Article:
You can also visit one of Flagler’s houses, Whitehall, at West Palm Beach.
The Seven Mile Bridge, The Eighth Wonder of the World
There is only one way in and out of Key West if you are driving and that is over the Seven Mile Bridge which was originally completed in 1912.
Today’s version of the bridge officially opened in 1982, after four years of construction.
However, more development was needed when part of the old bridge began to collapse in 2008.
Today, the bridge is used by holiday-makers driving to and from the Florida Keys, and as a fishing pier.
If you are doing a day trip from Miami, you might just catch the sunset on the drive home.
From Miami: Key West Bus Tour Review
If you are planning a Key West one day trip from Miami please read our honest review first.
Key West One Day Trip From Miami Summary
The bus picks you and other visitors up from the Miami Downtown location of Bayside Marketplace, or for an additional fee a central Miami Beach hotel.
The ticket advises you to be there 10 minutes before the pickup time of 07:05.
However, the bus didn’t arrive for us until 07:50, with the tour guide blaming people for being late in Miami Beach.
The drive to Key West is long, around 3.5 hours with one stop at a small gas station which is next to a Mcdonald’s.
Although, the drive over the 43 bridges and 31 islands to get to Key West is really lovely and doesn’t feel like 3.5 hours. Download some TV shows on your phone or bring a book to help lose time.
During the journey, the tour guide will share information in English and Spanish, although it was a little hard to hear over the speaker.
They also suggest some tours you can do in Key West which are coordinated with the bus schedule.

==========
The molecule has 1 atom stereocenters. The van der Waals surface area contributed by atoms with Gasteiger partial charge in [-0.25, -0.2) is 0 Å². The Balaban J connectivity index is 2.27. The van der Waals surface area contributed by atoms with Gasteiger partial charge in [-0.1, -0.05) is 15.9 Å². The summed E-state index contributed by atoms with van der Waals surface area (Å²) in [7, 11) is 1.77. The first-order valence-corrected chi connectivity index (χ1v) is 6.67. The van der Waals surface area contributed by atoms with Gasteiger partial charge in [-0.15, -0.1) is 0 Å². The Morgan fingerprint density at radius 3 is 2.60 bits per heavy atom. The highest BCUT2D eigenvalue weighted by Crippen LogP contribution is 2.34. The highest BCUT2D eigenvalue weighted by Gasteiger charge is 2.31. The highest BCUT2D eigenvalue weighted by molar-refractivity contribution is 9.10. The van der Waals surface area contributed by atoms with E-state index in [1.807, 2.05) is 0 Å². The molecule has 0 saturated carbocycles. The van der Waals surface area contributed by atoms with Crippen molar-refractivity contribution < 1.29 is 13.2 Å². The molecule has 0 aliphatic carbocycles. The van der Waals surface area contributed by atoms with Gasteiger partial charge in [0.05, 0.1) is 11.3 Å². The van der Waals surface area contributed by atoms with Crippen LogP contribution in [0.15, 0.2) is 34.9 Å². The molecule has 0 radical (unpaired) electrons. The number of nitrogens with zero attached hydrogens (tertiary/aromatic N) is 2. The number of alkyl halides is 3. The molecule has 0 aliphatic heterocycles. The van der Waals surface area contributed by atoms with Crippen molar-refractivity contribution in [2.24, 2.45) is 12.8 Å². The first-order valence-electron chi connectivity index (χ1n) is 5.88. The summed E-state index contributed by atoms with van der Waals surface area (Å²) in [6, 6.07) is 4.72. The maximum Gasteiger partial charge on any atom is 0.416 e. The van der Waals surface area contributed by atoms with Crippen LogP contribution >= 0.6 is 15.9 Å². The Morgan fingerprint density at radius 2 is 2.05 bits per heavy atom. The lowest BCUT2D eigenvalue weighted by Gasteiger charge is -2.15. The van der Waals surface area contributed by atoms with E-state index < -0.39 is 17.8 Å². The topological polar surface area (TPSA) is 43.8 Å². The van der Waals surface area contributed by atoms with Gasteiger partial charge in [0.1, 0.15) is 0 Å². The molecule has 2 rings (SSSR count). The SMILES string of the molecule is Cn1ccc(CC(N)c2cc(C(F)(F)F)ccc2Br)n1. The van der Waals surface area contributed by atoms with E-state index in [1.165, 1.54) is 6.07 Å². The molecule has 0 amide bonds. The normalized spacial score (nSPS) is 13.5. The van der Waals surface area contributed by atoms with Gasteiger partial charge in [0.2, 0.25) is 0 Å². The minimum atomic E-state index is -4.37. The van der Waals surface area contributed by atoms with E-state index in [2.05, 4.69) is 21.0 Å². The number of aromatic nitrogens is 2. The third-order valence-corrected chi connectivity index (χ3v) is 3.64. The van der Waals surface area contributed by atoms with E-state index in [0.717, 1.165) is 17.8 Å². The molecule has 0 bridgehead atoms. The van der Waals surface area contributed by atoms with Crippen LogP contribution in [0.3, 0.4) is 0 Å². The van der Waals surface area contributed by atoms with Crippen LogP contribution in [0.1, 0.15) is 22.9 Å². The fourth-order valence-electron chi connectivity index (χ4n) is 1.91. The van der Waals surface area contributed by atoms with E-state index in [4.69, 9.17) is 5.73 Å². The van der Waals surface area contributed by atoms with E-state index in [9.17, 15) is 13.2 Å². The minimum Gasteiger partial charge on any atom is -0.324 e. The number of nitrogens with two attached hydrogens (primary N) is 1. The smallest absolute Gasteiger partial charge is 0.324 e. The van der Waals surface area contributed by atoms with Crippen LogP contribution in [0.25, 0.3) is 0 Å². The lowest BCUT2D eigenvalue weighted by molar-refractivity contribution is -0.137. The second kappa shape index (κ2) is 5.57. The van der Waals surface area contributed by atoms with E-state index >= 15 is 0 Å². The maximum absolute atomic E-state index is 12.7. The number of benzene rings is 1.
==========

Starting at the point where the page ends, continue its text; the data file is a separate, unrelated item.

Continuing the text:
No pressure if you don’t want to do any of the tours.
If you do choose to do a water-based tour, remember that the tour will take up most of your time in Key West.
Pack some layers for your upper and lower body as the bus air conditioning can be cold.
The bus toilet is as clean as the patrons on the bus leave it.
The day trip allows for ample time in Key West as the departure time is 17:00, giving you just short of five hours to get a picture at the Southernmost Point Buoy, a drink on Duval, visit one museum, shop at Mallory Square, and have a quick bite to eat.
The ride back does feel longer, most people will fall asleep, full of Key West conch fritters and rum.
There is no stop during the journey back to Miami.
- Bus trip to Key West with driver
- Tourist information on the way down
- Tours of offer for those who want to coordinate one into their schedule
- No pressure to do additional tours
- Comfortable bus if you pack layers
- 4-5.5 hours in Key West
- The pick-up time can be later than advertised, reducing time in Key West
- No upstairs seats at Miami pick-up, window views are fine from downstairs higher seats
- Sunset is viewed from the bus, so there is no joining in the Mallory Sunset Celebration
- No stop on the way back, buy snacks in Key West
Overall, we were satisfied with the day tour to Key West.
It got us there and back, and we had such a fun day in Key West.
See if the tour is right for your style of travel and book here.